I have visited many schools across the country and I've talked with lots of principals, teachers, and students. And many of them share the same experiences and frustrations that I did years ago. Studies of teachers fresh out of college indeed show that many are not prepared for the challenges of today's classrooms.
In one study, fewer than 36 percent surveyed said they felt "very well prepared" to teach and help their students meet performance standards. Less than 20 percent said they felt prepared to meet the needs of diverse students or those with limited English proficiency.
The problem is compounded when new teachers are hired and then left to "sink or swim," without proper support and guidance. Not surprisingly, about 22 percent of new public school teachers - more than one in five -- leave the profession within their first three years.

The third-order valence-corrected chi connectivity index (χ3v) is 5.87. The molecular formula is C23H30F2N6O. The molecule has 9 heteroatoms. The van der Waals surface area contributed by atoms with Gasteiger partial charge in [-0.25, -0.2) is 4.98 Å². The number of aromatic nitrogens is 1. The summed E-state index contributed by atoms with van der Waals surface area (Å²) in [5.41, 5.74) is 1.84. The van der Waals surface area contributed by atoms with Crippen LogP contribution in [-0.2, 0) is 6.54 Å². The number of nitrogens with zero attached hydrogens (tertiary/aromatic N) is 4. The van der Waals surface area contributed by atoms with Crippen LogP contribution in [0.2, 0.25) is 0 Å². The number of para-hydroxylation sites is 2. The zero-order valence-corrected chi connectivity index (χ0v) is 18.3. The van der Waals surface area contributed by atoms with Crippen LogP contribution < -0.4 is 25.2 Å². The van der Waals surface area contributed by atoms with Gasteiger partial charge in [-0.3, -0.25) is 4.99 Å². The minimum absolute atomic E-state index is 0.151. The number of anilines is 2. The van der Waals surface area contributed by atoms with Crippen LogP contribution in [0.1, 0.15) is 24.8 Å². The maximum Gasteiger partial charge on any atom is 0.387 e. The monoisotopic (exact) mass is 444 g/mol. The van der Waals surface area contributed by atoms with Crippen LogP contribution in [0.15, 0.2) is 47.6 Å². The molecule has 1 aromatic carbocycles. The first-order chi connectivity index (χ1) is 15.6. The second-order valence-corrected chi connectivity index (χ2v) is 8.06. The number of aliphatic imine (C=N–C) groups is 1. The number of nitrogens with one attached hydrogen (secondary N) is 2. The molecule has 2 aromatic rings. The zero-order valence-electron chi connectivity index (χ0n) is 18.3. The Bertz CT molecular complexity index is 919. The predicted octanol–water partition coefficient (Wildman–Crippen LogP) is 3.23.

Dr. Diane Ravitch from New York University pointed out during the White House conference that when leading educators first created colleges of education, they envisioned a place of rigorous study that would elevate teachers to the professional level of doctors and lawyers.
More than a century later, it hasn't turned out that way.
While some schools of education keep abreast of scientific research on teaching and learning, others do not.
As a result, prospective teachers are not benefiting from valuable and current bodies of study on what to teach, how to teach, how to monitor student progress, and how to help students who are falling behind. Experts at our White House conference said many teachers complain that their college education programs barely scratched the surface on these important areas and provided only limited hands-on experience in a real public school setting.
And just like I was unprepared so many years before, new elementary school teachers found themselves in a classroom full of children only to discover they really had no idea - practically speaking -- how to teach children to read.